People with LBP who haven't responded to appropriate primary care are considered for multidisciplinary and/or interdisciplinary rehabilitation programs.
Maher, C., Underwood, M. and Buchbinder, R., 2017. Non-specific low back pain. The Lancet, 389(10070), pp.736-747.
NHMRC Australian Acute Musculoskeletal Pain Guidelines Group 2003. Evidence-based Management of Acute Musculoskeletal Pain. Available at: https://www.nhmrc.gov.au/
Multi-Disciplinary Treatment in the Workplace — There are no controlled studies on the
effect of multi-disciplinary treatment in the workplace in acute low back pain.
Multi-disciplinary treatment in the workplace improves return to work and subjective disability compared to usual care in mixed populations with low back pain.
TOP 2015. Toward Optimised Practice - Evidence-Informed Primary Care Management of Low Back Pain: Clinical Practice Guidelines. 3rd Edition. December 2015. Institute of Health Economics, Alberta, Canada.
Encourage early return to work. Refer workers with low back pain beyond six weeks to a comprehensive return-to-work rehabilitation program. Effective programs are typically multidisciplinary and involve case management, education about keeping active, psychological or behavioural treatment, and participation in an exercise program. Working despite some residual discomfort poses no threat and will not harm patients.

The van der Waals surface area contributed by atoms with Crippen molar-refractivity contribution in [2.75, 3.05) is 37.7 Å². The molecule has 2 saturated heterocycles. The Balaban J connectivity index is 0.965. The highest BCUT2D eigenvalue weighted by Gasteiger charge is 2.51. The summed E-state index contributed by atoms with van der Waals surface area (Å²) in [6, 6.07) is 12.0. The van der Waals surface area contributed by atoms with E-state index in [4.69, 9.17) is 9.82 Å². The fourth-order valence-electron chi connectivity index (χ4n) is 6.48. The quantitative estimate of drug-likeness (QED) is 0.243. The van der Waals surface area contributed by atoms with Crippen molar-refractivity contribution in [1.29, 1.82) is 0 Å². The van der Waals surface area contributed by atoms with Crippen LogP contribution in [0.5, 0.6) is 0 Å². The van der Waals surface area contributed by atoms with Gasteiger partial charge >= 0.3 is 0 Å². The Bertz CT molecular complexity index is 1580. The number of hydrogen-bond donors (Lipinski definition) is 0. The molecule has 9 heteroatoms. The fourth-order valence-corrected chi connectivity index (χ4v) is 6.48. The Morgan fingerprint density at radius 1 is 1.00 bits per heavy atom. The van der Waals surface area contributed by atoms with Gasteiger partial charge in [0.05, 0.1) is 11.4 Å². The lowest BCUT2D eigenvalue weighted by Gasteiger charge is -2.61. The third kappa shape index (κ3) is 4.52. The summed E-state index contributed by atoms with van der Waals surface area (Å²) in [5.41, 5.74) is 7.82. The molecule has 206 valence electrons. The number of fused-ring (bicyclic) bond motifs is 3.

Low Back Pain: Medical Treatment Guidelines. July 2007. Department of Labor and Employment, State of Colorado, USA.
INTERDISCIPLINARY REHABILITATION PROGRAMS: This is the gold standard of treatment for individuals with low back pain who have not responded to less intensive modes of treatment. There is good evidence that interdisciplinary programs which include screening for psychological issues, identification of fear-avoidance beliefs and treatment barriers, and establishment of individual functional and work goals will improve function and decrease disability. These programs should assess the impact of pain and suffering on the patient’s medical, physical, psychological, social, and/or vocational functioning.